• TV Stars (Marvel, 1978)
  • Space Ghost (Comico, 1987)
  • Cartoon Network Presents (DC, 1997)
  • Space Ghost (DC, 2005)
  • Future Quest (DC, 2016)[8]
  • Scooby-Doo Team-Up (DC, 2016)
  • Green Lantern/Space Ghost Annual #1 (DC, 2017)[9]

Action figures[edit]

Space Ghost's Coast to Coast version was released as an action figure by Toycom, complete with a desk and chair, a series of cue cards and a mug. Also included were several different sets of hands, allowing the figure to be used either as the talk show host or the super hero or both. The shoulders and neck were ball-jointed, with a light plastic yellow cape. A transparent variant "invisible" figure and a variant with electric "light up" powerband were also released. A repaint of this figure was used to create a Space Specter figure.[10]

In 2012, a new Space Ghost figure was released in the Jazwares Hanna-Barbera series and came with a pack-in of Blip.[citation needed]

In 2016, a new release of Space Ghost was presented by the toy company Mezco Toyz. This figure is a high quality toy and is pending confirmation of an official release date.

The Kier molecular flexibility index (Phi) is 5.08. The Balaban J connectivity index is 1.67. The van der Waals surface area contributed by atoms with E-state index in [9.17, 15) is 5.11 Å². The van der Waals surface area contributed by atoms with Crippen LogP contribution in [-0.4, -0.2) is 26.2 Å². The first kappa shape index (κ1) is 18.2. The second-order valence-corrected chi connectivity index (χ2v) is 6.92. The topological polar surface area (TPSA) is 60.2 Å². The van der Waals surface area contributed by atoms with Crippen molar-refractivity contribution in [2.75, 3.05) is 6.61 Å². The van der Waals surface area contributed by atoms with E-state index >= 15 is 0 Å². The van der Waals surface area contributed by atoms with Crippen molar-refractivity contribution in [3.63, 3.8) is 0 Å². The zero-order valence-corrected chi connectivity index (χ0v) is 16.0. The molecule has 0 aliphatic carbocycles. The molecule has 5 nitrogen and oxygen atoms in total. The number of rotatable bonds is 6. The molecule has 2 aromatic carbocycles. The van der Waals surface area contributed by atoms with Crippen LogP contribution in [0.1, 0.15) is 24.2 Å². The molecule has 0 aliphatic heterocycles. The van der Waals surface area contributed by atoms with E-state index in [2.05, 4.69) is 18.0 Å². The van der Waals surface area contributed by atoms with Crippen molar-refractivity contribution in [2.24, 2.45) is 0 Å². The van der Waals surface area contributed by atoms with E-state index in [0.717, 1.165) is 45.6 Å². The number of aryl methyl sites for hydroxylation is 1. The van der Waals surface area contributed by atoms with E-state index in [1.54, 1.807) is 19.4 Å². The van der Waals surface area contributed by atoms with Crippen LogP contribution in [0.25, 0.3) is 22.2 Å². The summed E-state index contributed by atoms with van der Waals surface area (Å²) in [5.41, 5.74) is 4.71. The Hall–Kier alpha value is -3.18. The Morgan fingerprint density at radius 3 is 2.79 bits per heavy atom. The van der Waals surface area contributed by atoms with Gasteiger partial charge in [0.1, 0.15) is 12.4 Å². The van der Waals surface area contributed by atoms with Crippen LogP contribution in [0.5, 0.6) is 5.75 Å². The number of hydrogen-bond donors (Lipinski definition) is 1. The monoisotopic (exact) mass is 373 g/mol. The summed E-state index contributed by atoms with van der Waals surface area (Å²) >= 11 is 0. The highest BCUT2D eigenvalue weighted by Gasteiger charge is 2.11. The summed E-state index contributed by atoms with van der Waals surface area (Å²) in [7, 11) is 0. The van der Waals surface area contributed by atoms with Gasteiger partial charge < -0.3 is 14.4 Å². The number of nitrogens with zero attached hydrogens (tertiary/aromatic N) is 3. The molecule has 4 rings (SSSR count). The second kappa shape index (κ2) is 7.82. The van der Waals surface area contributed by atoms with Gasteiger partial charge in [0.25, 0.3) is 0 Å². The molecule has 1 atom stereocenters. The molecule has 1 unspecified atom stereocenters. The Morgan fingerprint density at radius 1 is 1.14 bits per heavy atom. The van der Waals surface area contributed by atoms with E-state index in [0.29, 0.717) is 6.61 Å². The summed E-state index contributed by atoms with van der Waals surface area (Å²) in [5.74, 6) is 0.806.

In 2017, Figures Toy Company released two 8 inch Mego-like sets: Space Ghost in one set and Jan, Jace, and Blip in another set.


  1. ^ The character was named the Spider Woman in seven episodes.
  2. ^ Sometimes abbreviated as SGC2C.
  3. ^ He is called a giant praying mantis or locust, depending on the particular episode


  1. ^ a b Markstein, Don. "SPACE GHOST". Don Markstein's Toonopedia. Retrieved 2 January 2016. Space Ghost endured and is still popular today. In large part, this is due to the artistic input of comic book veteran Alex Toth...who, on staff with Hanna-Barbera as a designer and idea man, is generally credited with having created Space Ghost. 
  2. ^ a b "Space Ghost and Dino Boy Cartoon List". BCDB. 2014-02-14. 
  3. ^ Fischer, Stuart. Kids' TV: The First 25 Years. New York: Facts on File. pp. 255–256. ISBN 9780871967947. Retrieved 2 January 2016. 
  4. ^ Mansour, David (2005). From Abba to Zoom : a pop culture encyclopedia of the late 20th century. Kansas City, MO: Andrews McMeel Pub. p. 453. ISBN 9780740793073. Retrieved 2 January 2016. 
  5. ^ a b Booker, M Keith (2006). Drawn to Television: Prime-time Animation from the Flintstones to Family Guy. Westport, Conn.: Praeger. p. 170. ISBN 9780313076152. Retrieved 2 January 2016. 
  6. ^ Mittell, Jason (2004). Genre and television : from cop shows to cartoons in American culture. New York: Routledge. p. 86. ISBN 9780415969024. Retrieved 2 January 2016. 
  7. ^ McCormick, Moira (1998). "Space Ghost, Zorak, and Brak Fly High on Rhino's 'Surf'". Billboard (August 1): 70. Retrieved 2 January 2016. 
  8. ^ 04.11.2016. "Quinones, Jones Cover DC's "Scooby Apocalypse," "Future Quest" - CBR". Retrieved 2016-09-25. 
  9. ^
  10. ^